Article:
Despite the nature of their work, over a third of professionals providing mental healthcare services appear to be unaware of the mental health support structures that are available to them, a recently-published study has found.
A survey of such professionals was included in the latest annual report by the Office of the Commissioner for Mental Health, which highlighted that the provision of care in the mental health sector can be extremely stressful.
While the office said that it was positive for management to provide the necessary support services for staff – and that staff aware of them rated them positively – the high proportion of staff unaware of their existence was worrying.
“It is a system failure if management fails to advertise these services properly or facilitate their uptake. Like any other individual, such persons may have worries relating to confidentiality, stigma and negative consequences if they attempt to seek assistance. Particular attention needs to be given to allay such understandable anxieties,” the office maintained.
Over a quarter unhappy with colleague or patient behaviour
The office noted that a major factor affecting mental health at the workplace was how staff members got on with each other. However, 28% of respondents reported being unhappy with how a colleague acted towards them in the previous month.
An identical proportion also reported being unhappy with how a patient had acted towards them in the previous month. Foreign workers were far more likely to report this.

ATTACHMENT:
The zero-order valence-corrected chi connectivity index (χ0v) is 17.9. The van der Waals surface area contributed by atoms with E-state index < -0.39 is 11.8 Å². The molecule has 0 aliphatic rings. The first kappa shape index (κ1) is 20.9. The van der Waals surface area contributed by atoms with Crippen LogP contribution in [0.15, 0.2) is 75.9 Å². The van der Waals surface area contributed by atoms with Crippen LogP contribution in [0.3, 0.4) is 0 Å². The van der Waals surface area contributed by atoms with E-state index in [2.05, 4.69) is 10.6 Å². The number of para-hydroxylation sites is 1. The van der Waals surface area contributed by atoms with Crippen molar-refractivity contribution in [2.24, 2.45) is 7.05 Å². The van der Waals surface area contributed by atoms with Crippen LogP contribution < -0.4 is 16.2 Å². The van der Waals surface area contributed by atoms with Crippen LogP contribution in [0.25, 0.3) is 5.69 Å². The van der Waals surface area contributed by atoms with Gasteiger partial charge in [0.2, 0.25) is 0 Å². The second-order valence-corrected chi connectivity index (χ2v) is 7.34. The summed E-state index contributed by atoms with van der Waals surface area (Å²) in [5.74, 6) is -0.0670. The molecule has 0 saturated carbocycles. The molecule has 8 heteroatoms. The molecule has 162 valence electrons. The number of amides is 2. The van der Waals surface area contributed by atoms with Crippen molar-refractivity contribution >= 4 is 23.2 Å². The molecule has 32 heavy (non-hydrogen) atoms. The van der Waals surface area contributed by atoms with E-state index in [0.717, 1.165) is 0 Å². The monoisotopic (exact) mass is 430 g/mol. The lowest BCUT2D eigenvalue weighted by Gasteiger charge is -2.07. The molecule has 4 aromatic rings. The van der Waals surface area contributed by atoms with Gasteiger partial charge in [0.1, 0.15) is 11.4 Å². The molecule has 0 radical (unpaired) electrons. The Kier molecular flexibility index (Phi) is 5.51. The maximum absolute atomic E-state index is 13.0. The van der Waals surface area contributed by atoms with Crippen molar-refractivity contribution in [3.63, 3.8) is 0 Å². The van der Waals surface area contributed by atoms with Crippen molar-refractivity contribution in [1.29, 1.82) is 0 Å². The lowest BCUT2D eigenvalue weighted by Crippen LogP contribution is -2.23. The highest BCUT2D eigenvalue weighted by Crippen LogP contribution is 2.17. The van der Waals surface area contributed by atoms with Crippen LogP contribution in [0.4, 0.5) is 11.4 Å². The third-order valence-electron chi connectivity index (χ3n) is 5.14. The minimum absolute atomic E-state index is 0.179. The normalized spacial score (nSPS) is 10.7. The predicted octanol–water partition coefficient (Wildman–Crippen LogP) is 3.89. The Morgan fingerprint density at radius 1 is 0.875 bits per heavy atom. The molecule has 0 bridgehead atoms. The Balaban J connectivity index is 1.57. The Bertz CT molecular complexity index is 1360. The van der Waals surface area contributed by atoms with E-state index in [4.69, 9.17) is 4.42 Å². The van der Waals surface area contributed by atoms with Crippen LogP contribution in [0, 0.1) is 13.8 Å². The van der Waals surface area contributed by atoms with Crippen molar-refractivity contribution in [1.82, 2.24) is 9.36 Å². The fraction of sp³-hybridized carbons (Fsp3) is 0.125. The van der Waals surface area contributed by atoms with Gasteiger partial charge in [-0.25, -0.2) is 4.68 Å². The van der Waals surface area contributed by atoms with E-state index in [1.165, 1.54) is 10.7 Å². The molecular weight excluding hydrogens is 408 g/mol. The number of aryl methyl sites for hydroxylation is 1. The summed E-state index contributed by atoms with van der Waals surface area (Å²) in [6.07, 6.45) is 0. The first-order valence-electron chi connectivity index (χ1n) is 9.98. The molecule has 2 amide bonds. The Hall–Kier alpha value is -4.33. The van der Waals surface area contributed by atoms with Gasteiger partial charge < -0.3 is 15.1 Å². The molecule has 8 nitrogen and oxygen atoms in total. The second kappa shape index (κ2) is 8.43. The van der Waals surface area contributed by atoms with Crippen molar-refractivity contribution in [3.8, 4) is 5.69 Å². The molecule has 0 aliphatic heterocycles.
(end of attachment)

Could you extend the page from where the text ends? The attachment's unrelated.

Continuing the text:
Additionally, 14% said that they were unhappy with how a colleague acted towards a patient under their care.
The office of the commissioner said that staff should be encouraged further and better empowered to report any perceived shortcomings to management to allow proper investigation of incidents and appropriate addressing of any findings.
“This would hopefully reduce such incidents, assist in improving staff morale, and improve safeguarding of patient rights,” the office said.
Most see need for further training
The majority of staff felt a need for training on mental health care, with 70% of general nurses and allied health care professionals and about 50% of psychologists and social workers agreeing.
56% of nurses saw the need for further training in general medical or nursing care.
59% of all respondents felt that there was a need for training on patients’ rights, and in total, 49% saw the need for de-escalation training. The office said that it was particularly notable that an overwhelming majority of hospital nurses with less than 5 years’ work experience in mental health care felt the need for training in de-escalation techniques, possibly indicating a need for training and support to build their confidence as they begin working in mental health services.